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Old 18-01-2008, 03:25 PM posted to
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Default Have You Considered Raccoon...???,1,

Raccoon meat delights the down-home faithful, amuses the haute curious

Illinois, it turns out, has bountiful supply of the critters -- and fans and
foodies are gobbling them up

By Megan Twohey


January 18, 2008

"John Wilson stepped into the massive refrigerator at his home in northwest
Illinois and removed a long plastic bag. Although clouded with ice, there
was no hiding its gray and pink contents -- the paws, the limbs, the head.

"This is one of the jumbos," Wilson said, holding the bag up for inspection.
"We leave the paws on so people know they're getting a raccoon, not
somebody's house cat."

The raccoon hunting and trapping seasons are nearing their close in
Illinois. And though it may surprise many who dine on deep dish and Polish
sausage, the bandit-masked critter is turning up in kitchens across the

A largely word-of-mouth raccoon meat market stretches from southern Illinois
to Chicago's suburbs, spilling into Wisconsin and Missouri, according to
hunters, trappers and self-proclaimed "coon-eaters."

With special permits from the state Department of Natural Resources, hunters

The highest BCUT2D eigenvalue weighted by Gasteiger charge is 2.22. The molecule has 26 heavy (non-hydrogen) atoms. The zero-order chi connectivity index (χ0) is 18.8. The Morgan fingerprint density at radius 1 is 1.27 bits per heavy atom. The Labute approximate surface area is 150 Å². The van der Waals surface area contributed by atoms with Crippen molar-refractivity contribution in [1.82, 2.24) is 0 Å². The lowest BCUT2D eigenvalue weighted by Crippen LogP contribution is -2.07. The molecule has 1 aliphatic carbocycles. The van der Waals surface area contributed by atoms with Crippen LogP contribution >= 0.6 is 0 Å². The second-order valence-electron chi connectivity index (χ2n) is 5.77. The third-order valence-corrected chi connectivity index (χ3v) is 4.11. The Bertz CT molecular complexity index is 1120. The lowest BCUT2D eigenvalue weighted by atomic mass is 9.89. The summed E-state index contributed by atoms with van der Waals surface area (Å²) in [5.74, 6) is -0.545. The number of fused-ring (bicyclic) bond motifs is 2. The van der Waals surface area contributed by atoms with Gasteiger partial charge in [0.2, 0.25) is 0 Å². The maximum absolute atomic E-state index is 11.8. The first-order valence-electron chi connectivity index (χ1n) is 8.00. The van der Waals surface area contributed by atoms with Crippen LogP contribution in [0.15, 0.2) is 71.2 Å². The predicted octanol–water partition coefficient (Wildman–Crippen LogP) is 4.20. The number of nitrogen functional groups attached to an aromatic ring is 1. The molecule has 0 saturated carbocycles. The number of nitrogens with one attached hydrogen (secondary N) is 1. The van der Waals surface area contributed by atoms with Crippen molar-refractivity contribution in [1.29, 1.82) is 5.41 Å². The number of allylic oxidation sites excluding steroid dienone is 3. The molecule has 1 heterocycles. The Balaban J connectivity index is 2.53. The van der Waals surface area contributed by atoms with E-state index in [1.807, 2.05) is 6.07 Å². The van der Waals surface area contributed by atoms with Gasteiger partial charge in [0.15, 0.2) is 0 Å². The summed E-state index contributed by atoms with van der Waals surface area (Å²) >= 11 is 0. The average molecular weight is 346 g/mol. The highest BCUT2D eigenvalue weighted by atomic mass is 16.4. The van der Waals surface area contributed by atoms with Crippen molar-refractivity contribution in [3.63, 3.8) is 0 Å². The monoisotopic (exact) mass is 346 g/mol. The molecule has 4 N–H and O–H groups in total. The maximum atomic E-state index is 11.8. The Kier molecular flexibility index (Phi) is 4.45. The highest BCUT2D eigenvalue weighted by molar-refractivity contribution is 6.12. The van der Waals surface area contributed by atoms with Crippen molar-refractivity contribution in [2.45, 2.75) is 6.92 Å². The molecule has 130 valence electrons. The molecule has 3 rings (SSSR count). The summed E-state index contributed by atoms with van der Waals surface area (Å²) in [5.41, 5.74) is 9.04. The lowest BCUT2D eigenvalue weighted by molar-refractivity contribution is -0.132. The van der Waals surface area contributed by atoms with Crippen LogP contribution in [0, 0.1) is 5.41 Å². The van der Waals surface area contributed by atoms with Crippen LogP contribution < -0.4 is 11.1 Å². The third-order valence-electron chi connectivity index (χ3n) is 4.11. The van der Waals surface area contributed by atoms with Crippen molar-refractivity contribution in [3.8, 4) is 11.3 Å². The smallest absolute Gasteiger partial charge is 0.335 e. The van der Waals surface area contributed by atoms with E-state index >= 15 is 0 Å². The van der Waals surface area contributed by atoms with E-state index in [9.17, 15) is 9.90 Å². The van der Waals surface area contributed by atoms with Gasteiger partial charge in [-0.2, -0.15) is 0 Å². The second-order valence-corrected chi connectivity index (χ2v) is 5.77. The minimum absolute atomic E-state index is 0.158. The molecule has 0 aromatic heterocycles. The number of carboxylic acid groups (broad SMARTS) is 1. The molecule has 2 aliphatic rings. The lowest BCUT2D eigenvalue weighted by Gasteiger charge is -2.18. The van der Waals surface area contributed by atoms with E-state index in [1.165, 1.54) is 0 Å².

and trappers sell their catches, often for about $5 a skinned carcass, which
can weigh in at a healthy 15 pounds.

Customers turn their purchases into barbecue, stews and other dishes,
updating a tradition that began with Native Americans and was adopted by

Over the last 10 weeks, Wilson, 59, figures he has sold about 2,500 raccoon
carcasses to more than 50 customers. Irv Schirmer, a trapper in Marengo, has
sold 300, catering to appetites in Chicago, Rockford, Joliet and Zion.

They say many of their customers grew up in the South, where raccoon hunting
and cooking has a storied past. But that isn't the only demographic hungry
for the meat. Hunters and trappers in southern Illinois love to eat the
critters. And some foodies from the Chicago area dabble in raccoon dishes.

Minced raccoon even emerged from the kitchen of Moto, a cutting edge Chicago
restaurant, where chef Homaro Cantu prepared it to look like roadkill, with
a yellow stripe across the plate.

"You have to overcome certain inhibitions," said Catherine Lambrecht, 48, of
Highland Park, who brought the meat to Moto after purchasing it in
Wisconsin. "But when it's prepared right, raccoon is really good."

And they're really plentiful in Illinois, which has one of the most abundant
raccoon populations in the country, according to the Illinois Department of
Natural Resources. The agency estimates 2.5 million roam the state, with the
highest concentrations in Cook, Kane and McHenry Counties.

The bushy-tailed creatures with black pockets around their eyes make their
homes in patches of woods near farmland and in residential neighborhoods.
Without hunting and trapping, their population would explode. More bird and
turtle nests would fall prey to raccoons, while the potential for spreading
disease would grow, said Bob Bluett, a state raccoon biologist.

But a spokeswoman from the Humane Society of the U.S. questioned the
ecological argument, while other activists oppose all hunting.